Discounting the fact that it had the hippest backing beat known to 80s-kind, the reason that ‘Express Yourself’ is a classic is because it actually says something. In fact it says many things, and all of them witty, entertaining, memorable and worth the saying. Labrinth’s version doesn’t. Instead, it does the whole ‘hey, we’re all average but let’s feel special about it and boost our self-esteem because of the fact that we happen to exist’ thing that Bruno Mars (again) and legions of others have done in their detestably bland way that went into emotional and intellectual bankruptcy about 5 minutes after they first tried it. It’s trying too bloody hard to be relatable. “I don’t make the papers, I’m far from JLS/Ain’t got the X-Factor, I’m not what they expect”. And there’s a line somewhere in there about “shining”, the Take That definition of it. Really?
That, says cynical old me, is probably half the reason it was riffing off of N.W.A. in the first place – because it’s a track that has become vaguely recognisable in the vast and fleeting public consciousness as being vintage and, therefore, worth knowing in the same way that it’s ‘worth knowing’ what nearly-stranger #1036 had for dinner via Facebook: because it’s socially cute, or some other term that also de-values intrinsic worth completely. It’s just ticking the ‘cool’ boxes – yes, it does the tune bit very well, but everything else, from the maddeningly bland heard-it-all-before subject matter to the blatant bids to score extra crowd-pleaser points (he feels the need to instruct his audience to “Click your fingers now!”), is just aggravating. More importantly, it flies in the face of what the original is about: one purports the sugary and super-icky ‘now sit there and feel good about yourself because I’m a cool person and I’m telling you to’ non-philosophy, the other performed lyrical acrobatics that have become the stuff of hip-hop legend. It takes a watered down, vanilla-flavour version of the original sentiment and runs it through the 21st century music-o-matic mangle. It’s an affront is what it is.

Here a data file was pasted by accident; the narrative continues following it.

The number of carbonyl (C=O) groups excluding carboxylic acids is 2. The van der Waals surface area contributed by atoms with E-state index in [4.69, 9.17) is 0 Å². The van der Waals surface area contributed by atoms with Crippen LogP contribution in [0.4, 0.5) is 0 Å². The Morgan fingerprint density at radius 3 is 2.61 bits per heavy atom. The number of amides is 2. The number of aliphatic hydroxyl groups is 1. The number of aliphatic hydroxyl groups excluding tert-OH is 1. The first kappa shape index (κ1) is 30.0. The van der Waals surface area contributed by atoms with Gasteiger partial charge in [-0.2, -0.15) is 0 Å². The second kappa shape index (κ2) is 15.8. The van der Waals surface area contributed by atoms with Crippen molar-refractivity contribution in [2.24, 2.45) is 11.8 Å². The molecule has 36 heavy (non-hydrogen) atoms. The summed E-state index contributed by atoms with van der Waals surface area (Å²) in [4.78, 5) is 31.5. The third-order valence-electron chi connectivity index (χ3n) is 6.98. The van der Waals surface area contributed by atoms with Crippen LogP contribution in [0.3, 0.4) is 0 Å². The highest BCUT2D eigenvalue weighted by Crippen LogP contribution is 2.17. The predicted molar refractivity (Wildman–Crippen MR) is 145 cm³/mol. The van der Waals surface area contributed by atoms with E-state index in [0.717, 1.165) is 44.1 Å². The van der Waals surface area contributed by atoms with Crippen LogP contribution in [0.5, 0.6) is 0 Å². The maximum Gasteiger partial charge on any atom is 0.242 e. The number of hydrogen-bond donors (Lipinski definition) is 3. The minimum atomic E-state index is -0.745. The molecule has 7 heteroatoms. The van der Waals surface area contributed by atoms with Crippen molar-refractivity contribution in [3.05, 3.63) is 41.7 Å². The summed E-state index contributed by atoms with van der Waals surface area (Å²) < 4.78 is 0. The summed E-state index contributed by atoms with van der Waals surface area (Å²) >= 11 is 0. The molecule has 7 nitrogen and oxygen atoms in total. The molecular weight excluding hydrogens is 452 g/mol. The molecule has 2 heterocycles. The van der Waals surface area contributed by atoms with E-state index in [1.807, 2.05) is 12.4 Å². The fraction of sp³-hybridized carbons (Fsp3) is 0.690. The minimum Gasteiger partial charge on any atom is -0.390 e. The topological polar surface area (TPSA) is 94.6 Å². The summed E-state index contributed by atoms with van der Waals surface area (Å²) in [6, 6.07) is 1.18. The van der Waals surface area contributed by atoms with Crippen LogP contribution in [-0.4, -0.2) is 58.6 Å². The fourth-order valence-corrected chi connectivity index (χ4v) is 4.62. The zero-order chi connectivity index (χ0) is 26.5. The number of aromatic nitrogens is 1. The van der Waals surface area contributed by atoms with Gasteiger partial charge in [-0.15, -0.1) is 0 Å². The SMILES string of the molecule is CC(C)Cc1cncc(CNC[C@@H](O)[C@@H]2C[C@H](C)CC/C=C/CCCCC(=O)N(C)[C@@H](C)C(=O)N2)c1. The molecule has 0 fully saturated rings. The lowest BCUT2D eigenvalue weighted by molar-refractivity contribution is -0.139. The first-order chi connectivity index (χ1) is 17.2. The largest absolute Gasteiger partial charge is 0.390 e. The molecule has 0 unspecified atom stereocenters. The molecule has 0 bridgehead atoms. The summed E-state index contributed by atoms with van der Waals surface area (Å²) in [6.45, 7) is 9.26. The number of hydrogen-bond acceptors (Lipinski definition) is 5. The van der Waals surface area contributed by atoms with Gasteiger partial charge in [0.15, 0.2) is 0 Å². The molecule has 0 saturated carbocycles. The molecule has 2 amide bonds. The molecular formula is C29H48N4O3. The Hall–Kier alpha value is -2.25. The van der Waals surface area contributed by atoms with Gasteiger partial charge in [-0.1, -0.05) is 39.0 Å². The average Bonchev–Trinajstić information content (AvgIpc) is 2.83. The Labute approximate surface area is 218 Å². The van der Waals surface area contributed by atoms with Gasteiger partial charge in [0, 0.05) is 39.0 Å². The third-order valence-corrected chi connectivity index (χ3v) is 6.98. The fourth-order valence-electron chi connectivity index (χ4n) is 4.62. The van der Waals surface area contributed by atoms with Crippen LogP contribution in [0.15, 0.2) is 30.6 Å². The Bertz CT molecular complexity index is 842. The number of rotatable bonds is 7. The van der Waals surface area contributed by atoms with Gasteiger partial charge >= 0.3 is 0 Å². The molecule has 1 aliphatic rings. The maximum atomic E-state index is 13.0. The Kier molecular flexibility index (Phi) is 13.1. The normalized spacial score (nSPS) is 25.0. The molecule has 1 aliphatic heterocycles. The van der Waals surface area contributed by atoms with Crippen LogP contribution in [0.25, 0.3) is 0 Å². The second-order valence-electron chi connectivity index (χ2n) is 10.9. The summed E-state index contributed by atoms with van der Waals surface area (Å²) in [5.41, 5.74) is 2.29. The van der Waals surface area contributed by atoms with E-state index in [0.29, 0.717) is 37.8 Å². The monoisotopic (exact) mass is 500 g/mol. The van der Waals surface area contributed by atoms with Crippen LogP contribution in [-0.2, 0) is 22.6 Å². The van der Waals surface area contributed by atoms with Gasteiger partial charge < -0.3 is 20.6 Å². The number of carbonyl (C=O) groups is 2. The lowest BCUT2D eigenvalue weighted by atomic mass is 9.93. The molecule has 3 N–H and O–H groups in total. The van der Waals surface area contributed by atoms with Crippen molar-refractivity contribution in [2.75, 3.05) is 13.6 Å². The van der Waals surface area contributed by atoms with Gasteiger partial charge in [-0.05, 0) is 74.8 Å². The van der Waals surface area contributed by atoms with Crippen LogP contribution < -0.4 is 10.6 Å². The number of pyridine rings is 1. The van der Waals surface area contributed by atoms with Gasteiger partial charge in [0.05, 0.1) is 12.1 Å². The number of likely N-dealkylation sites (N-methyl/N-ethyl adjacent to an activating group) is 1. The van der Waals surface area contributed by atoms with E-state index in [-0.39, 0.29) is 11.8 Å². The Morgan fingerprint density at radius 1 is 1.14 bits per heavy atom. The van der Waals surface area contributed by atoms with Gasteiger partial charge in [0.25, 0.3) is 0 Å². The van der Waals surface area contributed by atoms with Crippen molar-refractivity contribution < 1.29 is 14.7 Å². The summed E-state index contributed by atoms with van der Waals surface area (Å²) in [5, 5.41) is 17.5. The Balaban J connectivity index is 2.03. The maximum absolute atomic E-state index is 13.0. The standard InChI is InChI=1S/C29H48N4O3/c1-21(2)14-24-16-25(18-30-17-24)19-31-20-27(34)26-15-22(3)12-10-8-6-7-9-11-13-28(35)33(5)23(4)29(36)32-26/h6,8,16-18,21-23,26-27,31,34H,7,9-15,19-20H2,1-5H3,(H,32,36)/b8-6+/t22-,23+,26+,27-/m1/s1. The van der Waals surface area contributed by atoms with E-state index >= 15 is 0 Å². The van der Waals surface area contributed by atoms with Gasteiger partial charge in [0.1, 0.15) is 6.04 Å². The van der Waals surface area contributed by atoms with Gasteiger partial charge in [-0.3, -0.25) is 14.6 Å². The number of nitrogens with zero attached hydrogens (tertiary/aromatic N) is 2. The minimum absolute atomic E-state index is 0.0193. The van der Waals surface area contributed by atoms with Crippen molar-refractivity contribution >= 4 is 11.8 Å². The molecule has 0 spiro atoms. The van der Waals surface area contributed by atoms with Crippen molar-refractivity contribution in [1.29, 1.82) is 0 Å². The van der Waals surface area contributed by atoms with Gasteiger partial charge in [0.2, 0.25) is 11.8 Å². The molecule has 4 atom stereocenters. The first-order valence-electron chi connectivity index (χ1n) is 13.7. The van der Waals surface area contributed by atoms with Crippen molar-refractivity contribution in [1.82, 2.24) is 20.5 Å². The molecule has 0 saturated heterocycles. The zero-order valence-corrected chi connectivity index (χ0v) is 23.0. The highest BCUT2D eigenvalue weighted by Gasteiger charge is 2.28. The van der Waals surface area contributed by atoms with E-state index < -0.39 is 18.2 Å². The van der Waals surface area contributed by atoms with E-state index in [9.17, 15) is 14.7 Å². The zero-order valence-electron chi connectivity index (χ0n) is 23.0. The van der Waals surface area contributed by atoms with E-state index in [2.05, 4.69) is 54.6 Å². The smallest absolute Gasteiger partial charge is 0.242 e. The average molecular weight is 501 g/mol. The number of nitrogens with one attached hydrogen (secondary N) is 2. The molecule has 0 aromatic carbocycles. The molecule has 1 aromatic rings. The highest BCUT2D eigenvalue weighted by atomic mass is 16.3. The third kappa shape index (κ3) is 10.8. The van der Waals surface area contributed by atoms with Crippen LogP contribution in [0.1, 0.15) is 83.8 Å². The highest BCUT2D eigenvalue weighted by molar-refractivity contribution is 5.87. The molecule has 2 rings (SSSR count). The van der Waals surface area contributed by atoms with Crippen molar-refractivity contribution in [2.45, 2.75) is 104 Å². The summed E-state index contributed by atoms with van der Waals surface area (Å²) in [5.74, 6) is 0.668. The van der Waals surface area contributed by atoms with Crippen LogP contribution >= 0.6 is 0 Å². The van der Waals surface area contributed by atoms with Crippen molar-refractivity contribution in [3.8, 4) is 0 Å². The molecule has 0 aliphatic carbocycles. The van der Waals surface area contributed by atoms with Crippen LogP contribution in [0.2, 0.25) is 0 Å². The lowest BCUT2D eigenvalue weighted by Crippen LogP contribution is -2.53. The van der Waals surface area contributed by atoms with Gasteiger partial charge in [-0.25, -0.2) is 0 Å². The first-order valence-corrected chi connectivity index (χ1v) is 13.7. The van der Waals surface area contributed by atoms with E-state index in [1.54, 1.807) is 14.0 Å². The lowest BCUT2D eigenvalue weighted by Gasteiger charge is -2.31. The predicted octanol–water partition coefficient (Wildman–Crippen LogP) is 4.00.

Ok, maybe that’s a bit strong. I’m not saying that it’s a bad song, because it actually isn’t: but I am asking, how did they manage to miss Dre’s point so badly?
“(Express yourself!)/From the heart/Cos if you wanna start to move up the charts/Then expression is a big part of it”. The difference is that he followed this up with “You ain’t efficient when you flow/You ain’t swift, movin’ like a tortoise/Full of rigor mortis”. That’s self-expression. But ‘Shining’? Self-expression my bum.